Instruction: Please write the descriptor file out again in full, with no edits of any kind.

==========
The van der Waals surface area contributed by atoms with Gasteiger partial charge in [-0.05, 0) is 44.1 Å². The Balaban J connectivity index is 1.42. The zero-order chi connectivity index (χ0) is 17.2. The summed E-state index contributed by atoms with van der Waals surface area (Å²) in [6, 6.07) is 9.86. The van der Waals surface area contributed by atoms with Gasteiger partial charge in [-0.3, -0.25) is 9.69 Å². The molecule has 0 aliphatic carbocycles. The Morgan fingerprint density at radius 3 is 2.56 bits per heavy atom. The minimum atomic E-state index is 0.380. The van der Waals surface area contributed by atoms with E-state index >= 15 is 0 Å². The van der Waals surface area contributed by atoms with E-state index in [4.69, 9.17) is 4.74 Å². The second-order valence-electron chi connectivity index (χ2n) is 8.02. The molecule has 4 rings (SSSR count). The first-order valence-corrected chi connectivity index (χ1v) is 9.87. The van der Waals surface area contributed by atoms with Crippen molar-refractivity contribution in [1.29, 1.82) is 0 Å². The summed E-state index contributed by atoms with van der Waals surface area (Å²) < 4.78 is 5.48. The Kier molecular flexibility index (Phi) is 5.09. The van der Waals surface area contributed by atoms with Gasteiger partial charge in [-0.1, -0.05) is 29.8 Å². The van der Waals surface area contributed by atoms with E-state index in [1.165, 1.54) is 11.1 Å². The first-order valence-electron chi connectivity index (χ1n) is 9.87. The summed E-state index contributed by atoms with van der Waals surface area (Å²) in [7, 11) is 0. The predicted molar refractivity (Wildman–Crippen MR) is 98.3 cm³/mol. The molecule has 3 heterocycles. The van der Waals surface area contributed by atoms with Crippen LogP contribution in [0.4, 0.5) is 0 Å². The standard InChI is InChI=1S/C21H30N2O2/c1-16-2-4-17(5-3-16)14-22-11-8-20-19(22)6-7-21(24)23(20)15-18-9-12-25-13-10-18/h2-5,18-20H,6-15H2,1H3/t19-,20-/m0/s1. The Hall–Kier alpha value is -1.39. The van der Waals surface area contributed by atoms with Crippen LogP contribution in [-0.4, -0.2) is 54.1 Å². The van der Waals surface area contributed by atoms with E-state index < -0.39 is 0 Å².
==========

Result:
The van der Waals surface area contributed by atoms with Gasteiger partial charge in [-0.05, 0) is 44.1 Å². The Balaban J connectivity index is 1.42. The zero-order chi connectivity index (χ0) is 17.2. The summed E-state index contributed by atoms with van der Waals surface area (Å²) in [6, 6.07) is 9.86. The van der Waals surface area contributed by atoms with Gasteiger partial charge in [-0.3, -0.25) is 9.69 Å². The molecule has 0 aliphatic carbocycles. The Morgan fingerprint density at radius 3 is 2.56 bits per heavy atom. The minimum atomic E-state index is 0.380. The van der Waals surface area contributed by atoms with E-state index >= 15 is 0 Å². The van der Waals surface area contributed by atoms with E-state index in [4.69, 9.17) is 4.74 Å². The second-order valence-electron chi connectivity index (χ2n) is 8.02. The molecule has 4 rings (SSSR count). The first-order valence-corrected chi connectivity index (χ1v) is 9.87. The van der Waals surface area contributed by atoms with Crippen molar-refractivity contribution in [1.29, 1.82) is 0 Å². The summed E-state index contributed by atoms with van der Waals surface area (Å²) < 4.78 is 5.48. The Kier molecular flexibility index (Phi) is 5.09. The van der Waals surface area contributed by atoms with Gasteiger partial charge in [-0.1, -0.05) is 29.8 Å². The van der Waals surface area contributed by atoms with E-state index in [1.165, 1.54) is 11.1 Å². The first-order valence-electron chi connectivity index (χ1n) is 9.87. The summed E-state index contributed by atoms with van der Waals surface area (Å²) in [7, 11) is 0. The predicted molar refractivity (Wildman–Crippen MR) is 98.3 cm³/mol. The molecule has 3 heterocycles. The van der Waals surface area contributed by atoms with Crippen LogP contribution in [0.4, 0.5) is 0 Å². The standard InChI is InChI=1S/C21H30N2O2/c1-16-2-4-17(5-3-16)14-22-11-8-20-19(22)6-7-21(24)23(20)15-18-9-12-25-13-10-18/h2-5,18-20H,6-15H2,1H3/t19-,20-/m0/s1. The Hall–Kier alpha value is -1.39. The van der Waals surface area contributed by atoms with Crippen LogP contribution in [-0.4, -0.2) is 54.1 Å². The van der Waals surface area contributed by atoms with E-state index < -0.39 is 0 Å².